Security experts at BitDefender have uncovered a new China-linked cyber espionage group, tracked as FunnyDream that has already infected more than 200 systems across Southeast Asia over the past two years.
According to Kaspersky Lab, FunnyDream has been active at least since 2018 and targeted high-profile entities in Malaysia, Taiwan and the Philippines. Most of the victims were in Vietnam, the group focuses on foreign government organizations of countries in Southeast Asia.
The group is still active and aims at ensure persistence in the victims’ network for as long as possible, to spy on victims’ activities and to exfiltrate sensitive documents, with a special interest in national security and industrial espionage.
“The attack has a complex and complete arsenal of droppers, backdoors and other tools involving Chinoxy backdoor, PCShare RAT and FunnyDream backdoor binaries, with forensic artefacts pointing towards a sophisticated Chineseactor.” reads the report published by BitDefender. “Some of these open source Remote Access Trojans (RATs) are known to be of Chinese origin, along with some other resources set to Chinese.”
The name of the group comes from a powerful backdoor employed in the attacks of the APT group.
The attacks analyzed by Bitdefender researchers employed three malware payloads tracked as Chinoxy, PCShare, and FunnyDream,
The attackers followed the same killchain in the attack that begins with the execution of the Chinoxy backdoor to gain persistence in the victim’s system after initial access.
The Chinoxy dropper uses a digitally signed binary (Logitech Blutooth Wizard Host Process) to evade detection and exploit a Side Loading attack to load the backdoor dll into the memory.
Then the backdoor deploys the open source Chinese RAT called PcShare, it was used for gathering intelligence from the infected hosts.
FunnyDream is a custom-made backdoor that supports advanced persistence and communication capabilities, it was used by the APT group to gathering intelligence and data exfiltration.
“The attackers used the backdoor prevalently as DLL files, but we observed an executable to be used as well.” continues the report. “The files we found implement many persistence mechanisms, their droppers and loaders use many different file names for the payload, all of that suggesting that the backdoor is custom made.”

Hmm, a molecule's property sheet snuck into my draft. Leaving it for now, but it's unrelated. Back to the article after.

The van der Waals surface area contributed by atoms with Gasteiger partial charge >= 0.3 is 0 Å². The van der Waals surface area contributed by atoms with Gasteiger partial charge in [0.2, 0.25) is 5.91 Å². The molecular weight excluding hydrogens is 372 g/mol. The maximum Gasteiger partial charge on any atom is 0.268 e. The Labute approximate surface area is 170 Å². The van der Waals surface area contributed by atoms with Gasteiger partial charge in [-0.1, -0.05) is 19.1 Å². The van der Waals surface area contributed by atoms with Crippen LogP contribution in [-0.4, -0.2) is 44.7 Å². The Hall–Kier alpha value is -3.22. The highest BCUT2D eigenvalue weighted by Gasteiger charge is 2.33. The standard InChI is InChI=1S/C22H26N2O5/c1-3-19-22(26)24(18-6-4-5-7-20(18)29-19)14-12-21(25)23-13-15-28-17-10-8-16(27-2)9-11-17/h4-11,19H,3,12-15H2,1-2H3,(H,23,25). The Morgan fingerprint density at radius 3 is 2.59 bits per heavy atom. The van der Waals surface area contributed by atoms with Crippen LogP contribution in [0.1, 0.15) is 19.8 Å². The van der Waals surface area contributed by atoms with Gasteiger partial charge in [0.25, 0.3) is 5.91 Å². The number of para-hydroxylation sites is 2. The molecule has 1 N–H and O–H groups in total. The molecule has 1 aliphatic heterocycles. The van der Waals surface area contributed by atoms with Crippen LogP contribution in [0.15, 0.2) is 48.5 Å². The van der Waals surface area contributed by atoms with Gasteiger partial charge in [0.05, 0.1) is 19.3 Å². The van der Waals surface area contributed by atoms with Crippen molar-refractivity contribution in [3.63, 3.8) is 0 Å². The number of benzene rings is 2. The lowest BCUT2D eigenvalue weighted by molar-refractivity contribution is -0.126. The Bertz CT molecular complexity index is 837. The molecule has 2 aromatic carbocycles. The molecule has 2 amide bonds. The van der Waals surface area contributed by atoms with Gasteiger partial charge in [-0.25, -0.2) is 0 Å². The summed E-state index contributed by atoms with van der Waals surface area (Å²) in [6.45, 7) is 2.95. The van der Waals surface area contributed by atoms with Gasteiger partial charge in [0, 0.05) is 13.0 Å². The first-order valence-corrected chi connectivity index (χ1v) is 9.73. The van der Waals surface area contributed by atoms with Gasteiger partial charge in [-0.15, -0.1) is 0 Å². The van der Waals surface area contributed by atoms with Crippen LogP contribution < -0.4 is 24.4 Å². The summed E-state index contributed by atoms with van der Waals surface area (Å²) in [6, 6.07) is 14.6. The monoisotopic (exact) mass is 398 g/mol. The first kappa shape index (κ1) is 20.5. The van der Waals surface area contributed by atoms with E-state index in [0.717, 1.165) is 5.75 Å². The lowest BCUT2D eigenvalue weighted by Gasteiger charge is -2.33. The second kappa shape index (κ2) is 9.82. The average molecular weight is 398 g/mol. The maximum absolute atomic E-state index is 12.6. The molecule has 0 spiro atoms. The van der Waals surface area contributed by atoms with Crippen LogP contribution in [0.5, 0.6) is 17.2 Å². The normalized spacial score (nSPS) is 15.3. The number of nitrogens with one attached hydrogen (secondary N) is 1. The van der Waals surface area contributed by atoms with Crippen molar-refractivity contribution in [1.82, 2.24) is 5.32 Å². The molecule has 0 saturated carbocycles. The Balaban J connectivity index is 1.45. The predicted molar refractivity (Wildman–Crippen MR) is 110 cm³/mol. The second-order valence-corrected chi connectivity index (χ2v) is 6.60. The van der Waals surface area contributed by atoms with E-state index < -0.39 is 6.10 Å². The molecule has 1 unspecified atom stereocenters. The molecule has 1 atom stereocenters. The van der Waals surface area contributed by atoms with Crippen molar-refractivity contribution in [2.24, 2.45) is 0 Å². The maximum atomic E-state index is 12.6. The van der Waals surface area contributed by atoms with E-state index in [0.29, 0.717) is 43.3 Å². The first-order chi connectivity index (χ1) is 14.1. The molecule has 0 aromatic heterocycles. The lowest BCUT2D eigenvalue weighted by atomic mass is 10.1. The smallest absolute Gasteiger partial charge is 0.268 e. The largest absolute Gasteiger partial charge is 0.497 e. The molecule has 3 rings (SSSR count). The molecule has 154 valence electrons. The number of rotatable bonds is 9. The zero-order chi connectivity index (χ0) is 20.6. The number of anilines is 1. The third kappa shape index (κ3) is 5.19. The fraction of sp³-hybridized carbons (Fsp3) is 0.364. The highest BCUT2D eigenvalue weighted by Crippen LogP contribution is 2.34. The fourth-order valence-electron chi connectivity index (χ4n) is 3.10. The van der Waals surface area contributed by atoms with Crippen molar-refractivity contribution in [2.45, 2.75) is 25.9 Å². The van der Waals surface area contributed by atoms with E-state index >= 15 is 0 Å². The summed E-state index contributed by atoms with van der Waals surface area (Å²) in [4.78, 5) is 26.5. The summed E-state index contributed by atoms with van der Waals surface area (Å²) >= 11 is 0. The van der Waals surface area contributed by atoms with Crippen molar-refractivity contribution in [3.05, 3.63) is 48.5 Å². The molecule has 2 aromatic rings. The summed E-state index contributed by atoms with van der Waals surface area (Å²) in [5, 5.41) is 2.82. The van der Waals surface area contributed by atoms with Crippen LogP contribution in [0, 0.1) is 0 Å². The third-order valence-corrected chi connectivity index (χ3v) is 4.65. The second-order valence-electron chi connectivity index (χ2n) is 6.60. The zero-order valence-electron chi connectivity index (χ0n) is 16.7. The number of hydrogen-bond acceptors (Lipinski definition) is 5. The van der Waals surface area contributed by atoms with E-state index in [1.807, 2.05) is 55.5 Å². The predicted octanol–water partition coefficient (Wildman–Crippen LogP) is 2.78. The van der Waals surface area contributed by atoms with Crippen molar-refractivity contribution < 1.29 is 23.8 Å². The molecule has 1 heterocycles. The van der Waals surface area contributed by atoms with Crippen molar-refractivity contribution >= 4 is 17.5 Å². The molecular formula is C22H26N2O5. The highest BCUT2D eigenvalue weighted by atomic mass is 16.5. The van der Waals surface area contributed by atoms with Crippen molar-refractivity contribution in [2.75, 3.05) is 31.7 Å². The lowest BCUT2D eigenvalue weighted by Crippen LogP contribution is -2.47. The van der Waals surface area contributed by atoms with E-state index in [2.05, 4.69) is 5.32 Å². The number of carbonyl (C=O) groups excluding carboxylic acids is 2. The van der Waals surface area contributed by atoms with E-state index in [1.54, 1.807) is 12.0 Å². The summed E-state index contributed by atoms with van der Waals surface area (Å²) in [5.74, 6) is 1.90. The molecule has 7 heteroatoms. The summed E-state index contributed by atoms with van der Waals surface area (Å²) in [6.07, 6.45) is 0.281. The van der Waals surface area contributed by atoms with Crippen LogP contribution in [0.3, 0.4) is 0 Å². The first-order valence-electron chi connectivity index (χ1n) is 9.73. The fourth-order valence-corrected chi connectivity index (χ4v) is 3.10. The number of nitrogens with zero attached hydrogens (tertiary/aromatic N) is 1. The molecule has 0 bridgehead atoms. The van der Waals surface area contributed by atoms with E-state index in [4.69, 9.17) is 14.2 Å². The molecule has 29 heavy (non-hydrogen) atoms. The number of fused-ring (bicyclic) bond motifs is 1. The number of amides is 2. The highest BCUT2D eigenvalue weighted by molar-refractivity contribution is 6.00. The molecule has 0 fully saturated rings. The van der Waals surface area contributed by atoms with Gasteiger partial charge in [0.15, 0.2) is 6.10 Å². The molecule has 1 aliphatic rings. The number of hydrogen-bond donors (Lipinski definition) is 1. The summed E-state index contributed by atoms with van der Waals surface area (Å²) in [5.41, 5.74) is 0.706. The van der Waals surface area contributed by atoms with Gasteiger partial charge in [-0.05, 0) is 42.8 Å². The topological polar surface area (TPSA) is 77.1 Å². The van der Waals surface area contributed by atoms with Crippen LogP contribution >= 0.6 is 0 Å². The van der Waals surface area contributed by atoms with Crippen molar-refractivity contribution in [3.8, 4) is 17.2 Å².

The analysis of the tool usage timeline revealed that threat actors initially started by deploying a series of tools meant for quick and covert data exploration and exfiltration, and later developed its own killchain that employed the three malware.
The researchers were able to identify the C2 architecture because the domains or IP addresses of command and control servers are hardcoded in binary files. Most of the servers are located in Hong Kong, except for three ones that were in in Vietnam, China and South Korea respoectively.
“It’s likely that relying on a locally deployed C&C infrastructure would bring several advantages to the APT group. For instance, it could be easier to manage and control, while at the same time the C&C IPs wouldn’t be flagged as suspicious, as they would be part of the same regional internet infrastructure. Opting for a command and control infrastructure deployed anywhere else in the world would have potentially raised some security alarms.” concludes the report. “During this analysis, some forensic artefacts seem to suggest a Chinese-speaking APT group, as some of the resources found in several binaries had a language set to Chinese, and the Chinoxy backdoor used during the campaign is a Trojan known to have been used by Chinese-speaking threat actors. While we’re constantly monitoring for APT-like activity around the world, not all APT-style attacks can be attributed to a known APT group, mostly because some of the used the tools are sometimes share between multiple groups.”
(SecurityAffairs – hacking, FunnyDream)